With the average coffee drinker no longer content to sip on a cup of instant, ensuring consumers enjoy the highest possible quality of product is a priority for everyone from growers to wholesalers and retailers.
It's for this reason that wholesalers and retailers need to make an effort to select only the best beans, often travelling the world in search of the finest flavours. However, when it comes to quality control, this is only part of the story. Just as important is screening – a near-exact science few consumers even know about, let alone appreciate.
Quite simply, size matters. Beans are sorted through specially-made screens with holes of varying sizes. It may be cheap, low-tech and old-fashioned, but it is certainly effective.
These screens retain some of the beans while allowing others to pass through the holes. Screens are graded according to the size of their holes, with a numeric system based on sixty-fouths of an inch, so screen size 15 has holes measuring just 15/64 of an inch across.
While this numerical system may be the most common way of measuring screen size, it's by no means the only method. For instance in Africa and India, producers grade their biggest beans AA, with A, B and C screen grades indicating progressively-smaller screen sizes, while in Colombia, exporters will advertise beans that have been passed through the largest screens as Supremo, compared with the smaller Excelso beans.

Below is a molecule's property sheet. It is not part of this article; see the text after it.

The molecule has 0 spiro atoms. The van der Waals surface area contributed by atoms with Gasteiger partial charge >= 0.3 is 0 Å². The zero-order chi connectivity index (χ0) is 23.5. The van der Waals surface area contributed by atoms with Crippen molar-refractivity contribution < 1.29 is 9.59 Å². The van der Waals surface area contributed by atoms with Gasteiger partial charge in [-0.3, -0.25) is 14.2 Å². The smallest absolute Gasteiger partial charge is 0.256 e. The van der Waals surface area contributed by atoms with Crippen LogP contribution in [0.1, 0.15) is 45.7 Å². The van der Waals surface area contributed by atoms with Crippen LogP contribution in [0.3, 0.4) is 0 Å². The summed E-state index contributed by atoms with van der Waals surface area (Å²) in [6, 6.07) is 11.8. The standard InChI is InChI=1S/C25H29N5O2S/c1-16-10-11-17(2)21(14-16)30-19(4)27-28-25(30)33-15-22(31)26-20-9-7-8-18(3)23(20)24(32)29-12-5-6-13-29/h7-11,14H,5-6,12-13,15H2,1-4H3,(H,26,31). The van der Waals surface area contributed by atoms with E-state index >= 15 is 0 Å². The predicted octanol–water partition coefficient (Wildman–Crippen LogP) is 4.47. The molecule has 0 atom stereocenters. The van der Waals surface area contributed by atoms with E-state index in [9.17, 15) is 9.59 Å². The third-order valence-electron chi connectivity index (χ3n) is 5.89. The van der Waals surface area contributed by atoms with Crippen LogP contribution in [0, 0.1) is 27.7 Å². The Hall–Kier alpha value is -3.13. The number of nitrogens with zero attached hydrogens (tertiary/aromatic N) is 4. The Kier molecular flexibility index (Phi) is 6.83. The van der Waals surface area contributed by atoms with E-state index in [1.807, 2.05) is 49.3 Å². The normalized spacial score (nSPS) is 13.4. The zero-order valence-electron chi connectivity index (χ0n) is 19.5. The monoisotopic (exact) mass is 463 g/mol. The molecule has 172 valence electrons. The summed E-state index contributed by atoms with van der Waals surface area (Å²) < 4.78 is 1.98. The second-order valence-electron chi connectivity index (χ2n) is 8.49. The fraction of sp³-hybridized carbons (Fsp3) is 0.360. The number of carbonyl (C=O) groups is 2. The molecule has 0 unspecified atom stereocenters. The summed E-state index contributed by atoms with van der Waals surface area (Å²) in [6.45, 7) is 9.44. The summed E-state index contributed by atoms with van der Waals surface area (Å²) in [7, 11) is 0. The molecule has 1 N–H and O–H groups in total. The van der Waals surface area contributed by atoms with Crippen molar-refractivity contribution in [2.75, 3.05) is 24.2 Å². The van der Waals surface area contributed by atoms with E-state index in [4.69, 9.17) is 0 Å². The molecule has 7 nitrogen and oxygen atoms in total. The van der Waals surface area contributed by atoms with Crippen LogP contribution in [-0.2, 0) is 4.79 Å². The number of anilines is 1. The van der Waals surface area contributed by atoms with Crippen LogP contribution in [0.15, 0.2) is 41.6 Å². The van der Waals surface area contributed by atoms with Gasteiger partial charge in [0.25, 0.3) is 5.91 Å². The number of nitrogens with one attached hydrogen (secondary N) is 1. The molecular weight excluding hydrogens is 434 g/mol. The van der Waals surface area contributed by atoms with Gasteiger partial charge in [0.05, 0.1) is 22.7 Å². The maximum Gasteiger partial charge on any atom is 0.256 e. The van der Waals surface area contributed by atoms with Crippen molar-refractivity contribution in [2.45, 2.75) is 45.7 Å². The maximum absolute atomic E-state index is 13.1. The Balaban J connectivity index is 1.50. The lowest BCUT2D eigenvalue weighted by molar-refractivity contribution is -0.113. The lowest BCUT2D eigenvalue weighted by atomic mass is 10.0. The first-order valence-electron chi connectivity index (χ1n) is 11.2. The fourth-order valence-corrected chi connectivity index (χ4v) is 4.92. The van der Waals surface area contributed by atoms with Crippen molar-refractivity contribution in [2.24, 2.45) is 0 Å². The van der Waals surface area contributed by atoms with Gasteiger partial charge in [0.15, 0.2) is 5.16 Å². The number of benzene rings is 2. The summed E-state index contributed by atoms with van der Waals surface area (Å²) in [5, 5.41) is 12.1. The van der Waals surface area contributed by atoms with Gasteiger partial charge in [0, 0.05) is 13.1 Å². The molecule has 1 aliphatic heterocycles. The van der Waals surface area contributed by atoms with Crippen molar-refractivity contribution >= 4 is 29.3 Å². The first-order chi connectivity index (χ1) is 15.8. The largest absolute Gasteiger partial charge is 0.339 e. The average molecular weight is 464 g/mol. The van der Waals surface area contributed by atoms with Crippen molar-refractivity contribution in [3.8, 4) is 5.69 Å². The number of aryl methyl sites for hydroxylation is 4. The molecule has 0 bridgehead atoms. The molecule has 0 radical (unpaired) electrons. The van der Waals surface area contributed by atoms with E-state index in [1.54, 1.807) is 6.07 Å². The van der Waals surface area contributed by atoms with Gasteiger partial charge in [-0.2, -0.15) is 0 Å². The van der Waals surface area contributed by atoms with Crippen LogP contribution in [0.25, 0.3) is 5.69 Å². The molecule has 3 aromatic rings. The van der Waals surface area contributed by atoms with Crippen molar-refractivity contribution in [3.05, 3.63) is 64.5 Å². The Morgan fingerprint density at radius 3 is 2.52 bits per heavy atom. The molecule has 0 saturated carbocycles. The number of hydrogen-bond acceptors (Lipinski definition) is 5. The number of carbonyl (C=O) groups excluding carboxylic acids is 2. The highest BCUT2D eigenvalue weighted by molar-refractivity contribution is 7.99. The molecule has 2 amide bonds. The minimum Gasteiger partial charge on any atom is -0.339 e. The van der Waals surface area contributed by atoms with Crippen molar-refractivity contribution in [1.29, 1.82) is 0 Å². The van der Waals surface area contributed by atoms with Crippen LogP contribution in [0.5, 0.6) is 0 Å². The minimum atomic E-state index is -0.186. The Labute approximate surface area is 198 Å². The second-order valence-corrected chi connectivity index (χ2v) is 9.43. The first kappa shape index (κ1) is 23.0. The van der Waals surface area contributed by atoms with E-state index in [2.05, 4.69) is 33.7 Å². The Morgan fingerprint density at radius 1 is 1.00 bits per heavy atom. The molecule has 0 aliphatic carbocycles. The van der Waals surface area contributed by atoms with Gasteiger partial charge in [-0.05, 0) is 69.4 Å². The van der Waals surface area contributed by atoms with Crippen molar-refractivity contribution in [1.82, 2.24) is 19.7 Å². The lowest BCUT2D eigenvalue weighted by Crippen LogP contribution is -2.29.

Whatever the grading system, the aim of screening is the same the world over: to ensure the quality is both high and, above all, consistent. Of course, a completely perfect product is virtually impossible and some discrepancies in bean size are to be expected. Nevertheless, if a buyer pays for a specific size of coffee bean, they expect to get it and screening will ensure this.
The process may be time-consuming, with multiple screenings not uncommon, but the end result is worth the effort. A uniform size of bean makes for a more even roast, guaranteeing a consistent flavour.
Some retailers, as well as some consumers, are firmly of the belief that larger beans make for tastier coffee. At the same time, however, too many big beans can complicate the roasting process, and so again, screening plays an essential role in maintaining the highest levels of quality control.